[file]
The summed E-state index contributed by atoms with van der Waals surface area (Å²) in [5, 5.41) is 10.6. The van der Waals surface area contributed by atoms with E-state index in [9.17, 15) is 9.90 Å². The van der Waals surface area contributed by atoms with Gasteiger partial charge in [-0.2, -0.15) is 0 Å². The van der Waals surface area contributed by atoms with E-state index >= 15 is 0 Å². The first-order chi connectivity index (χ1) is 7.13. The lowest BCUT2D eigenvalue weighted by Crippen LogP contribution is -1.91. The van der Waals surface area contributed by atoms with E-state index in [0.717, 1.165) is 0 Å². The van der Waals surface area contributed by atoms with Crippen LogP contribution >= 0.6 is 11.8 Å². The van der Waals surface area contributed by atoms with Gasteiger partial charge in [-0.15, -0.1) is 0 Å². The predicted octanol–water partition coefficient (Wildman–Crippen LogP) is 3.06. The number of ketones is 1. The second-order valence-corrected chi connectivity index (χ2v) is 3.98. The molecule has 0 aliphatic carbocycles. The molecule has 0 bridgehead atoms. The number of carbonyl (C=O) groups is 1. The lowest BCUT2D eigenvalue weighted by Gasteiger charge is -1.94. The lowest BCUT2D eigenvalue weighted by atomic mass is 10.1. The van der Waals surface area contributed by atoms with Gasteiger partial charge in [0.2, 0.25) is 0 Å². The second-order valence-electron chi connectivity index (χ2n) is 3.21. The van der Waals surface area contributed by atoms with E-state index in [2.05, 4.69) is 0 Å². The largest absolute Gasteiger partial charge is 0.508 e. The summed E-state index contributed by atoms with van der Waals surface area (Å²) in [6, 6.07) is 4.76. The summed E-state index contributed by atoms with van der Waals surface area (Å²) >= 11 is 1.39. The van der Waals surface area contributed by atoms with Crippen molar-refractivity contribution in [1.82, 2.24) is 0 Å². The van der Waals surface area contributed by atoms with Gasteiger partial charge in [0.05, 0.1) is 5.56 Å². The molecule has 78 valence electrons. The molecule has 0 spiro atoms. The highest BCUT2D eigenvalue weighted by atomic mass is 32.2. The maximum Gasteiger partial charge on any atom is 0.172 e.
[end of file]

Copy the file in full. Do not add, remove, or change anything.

The summed E-state index contributed by atoms with van der Waals surface area (Å²) in [5, 5.41) is 10.6. The van der Waals surface area contributed by atoms with E-state index in [9.17, 15) is 9.90 Å². The van der Waals surface area contributed by atoms with Gasteiger partial charge in [-0.2, -0.15) is 0 Å². The van der Waals surface area contributed by atoms with E-state index >= 15 is 0 Å². The first-order chi connectivity index (χ1) is 7.13. The lowest BCUT2D eigenvalue weighted by Crippen LogP contribution is -1.91. The van der Waals surface area contributed by atoms with E-state index in [0.717, 1.165) is 0 Å². The van der Waals surface area contributed by atoms with Crippen LogP contribution >= 0.6 is 11.8 Å². The van der Waals surface area contributed by atoms with Gasteiger partial charge in [-0.15, -0.1) is 0 Å². The predicted octanol–water partition coefficient (Wildman–Crippen LogP) is 3.06. The number of ketones is 1. The second-order valence-corrected chi connectivity index (χ2v) is 3.98. The molecule has 0 aliphatic carbocycles. The molecule has 0 bridgehead atoms. The number of carbonyl (C=O) groups is 1. The lowest BCUT2D eigenvalue weighted by Gasteiger charge is -1.94. The lowest BCUT2D eigenvalue weighted by atomic mass is 10.1. The van der Waals surface area contributed by atoms with Gasteiger partial charge in [0.2, 0.25) is 0 Å². The second-order valence-electron chi connectivity index (χ2n) is 3.21. The van der Waals surface area contributed by atoms with E-state index in [2.05, 4.69) is 0 Å². The largest absolute Gasteiger partial charge is 0.508 e. The summed E-state index contributed by atoms with van der Waals surface area (Å²) in [6, 6.07) is 4.76. The summed E-state index contributed by atoms with van der Waals surface area (Å²) >= 11 is 1.39. The van der Waals surface area contributed by atoms with Crippen molar-refractivity contribution in [1.82, 2.24) is 0 Å². The van der Waals surface area contributed by atoms with Gasteiger partial charge in [0.05, 0.1) is 5.56 Å². The molecule has 78 valence electrons. The molecule has 0 spiro atoms. The highest BCUT2D eigenvalue weighted by atomic mass is 32.2. The maximum Gasteiger partial charge on any atom is 0.172 e.